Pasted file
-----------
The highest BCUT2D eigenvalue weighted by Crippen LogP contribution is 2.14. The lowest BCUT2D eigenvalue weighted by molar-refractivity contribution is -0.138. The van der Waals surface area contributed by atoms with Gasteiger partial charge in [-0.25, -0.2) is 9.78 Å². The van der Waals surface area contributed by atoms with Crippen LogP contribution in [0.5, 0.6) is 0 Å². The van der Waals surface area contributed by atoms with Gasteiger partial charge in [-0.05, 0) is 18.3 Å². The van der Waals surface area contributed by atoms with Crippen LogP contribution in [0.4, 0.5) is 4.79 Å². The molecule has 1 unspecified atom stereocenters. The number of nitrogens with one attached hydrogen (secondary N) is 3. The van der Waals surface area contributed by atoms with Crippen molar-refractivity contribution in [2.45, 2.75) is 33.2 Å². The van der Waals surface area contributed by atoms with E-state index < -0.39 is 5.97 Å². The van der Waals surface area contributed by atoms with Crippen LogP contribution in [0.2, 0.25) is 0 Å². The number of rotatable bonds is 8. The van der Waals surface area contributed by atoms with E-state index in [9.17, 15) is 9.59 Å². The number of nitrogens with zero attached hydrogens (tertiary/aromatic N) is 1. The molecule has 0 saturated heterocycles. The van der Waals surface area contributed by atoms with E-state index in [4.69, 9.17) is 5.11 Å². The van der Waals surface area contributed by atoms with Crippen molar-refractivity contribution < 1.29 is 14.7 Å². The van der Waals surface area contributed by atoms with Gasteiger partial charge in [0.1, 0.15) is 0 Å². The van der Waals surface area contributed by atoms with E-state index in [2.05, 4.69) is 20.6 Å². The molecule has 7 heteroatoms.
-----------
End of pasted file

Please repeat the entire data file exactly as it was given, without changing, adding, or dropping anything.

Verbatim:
The highest BCUT2D eigenvalue weighted by Crippen LogP contribution is 2.14. The lowest BCUT2D eigenvalue weighted by molar-refractivity contribution is -0.138. The van der Waals surface area contributed by atoms with Gasteiger partial charge in [-0.25, -0.2) is 9.78 Å². The van der Waals surface area contributed by atoms with Crippen LogP contribution in [0.5, 0.6) is 0 Å². The van der Waals surface area contributed by atoms with Gasteiger partial charge in [-0.05, 0) is 18.3 Å². The van der Waals surface area contributed by atoms with Crippen LogP contribution in [0.4, 0.5) is 4.79 Å². The molecule has 1 unspecified atom stereocenters. The number of nitrogens with one attached hydrogen (secondary N) is 3. The van der Waals surface area contributed by atoms with Crippen molar-refractivity contribution in [2.45, 2.75) is 33.2 Å². The van der Waals surface area contributed by atoms with E-state index < -0.39 is 5.97 Å². The van der Waals surface area contributed by atoms with Crippen LogP contribution in [0.2, 0.25) is 0 Å². The number of rotatable bonds is 8. The van der Waals surface area contributed by atoms with E-state index in [9.17, 15) is 9.59 Å². The number of nitrogens with zero attached hydrogens (tertiary/aromatic N) is 1. The molecule has 0 saturated heterocycles. The van der Waals surface area contributed by atoms with E-state index in [4.69, 9.17) is 5.11 Å². The van der Waals surface area contributed by atoms with Crippen molar-refractivity contribution < 1.29 is 14.7 Å². The van der Waals surface area contributed by atoms with Gasteiger partial charge in [0.1, 0.15) is 0 Å². The van der Waals surface area contributed by atoms with E-state index in [2.05, 4.69) is 20.6 Å². The molecule has 7 heteroatoms.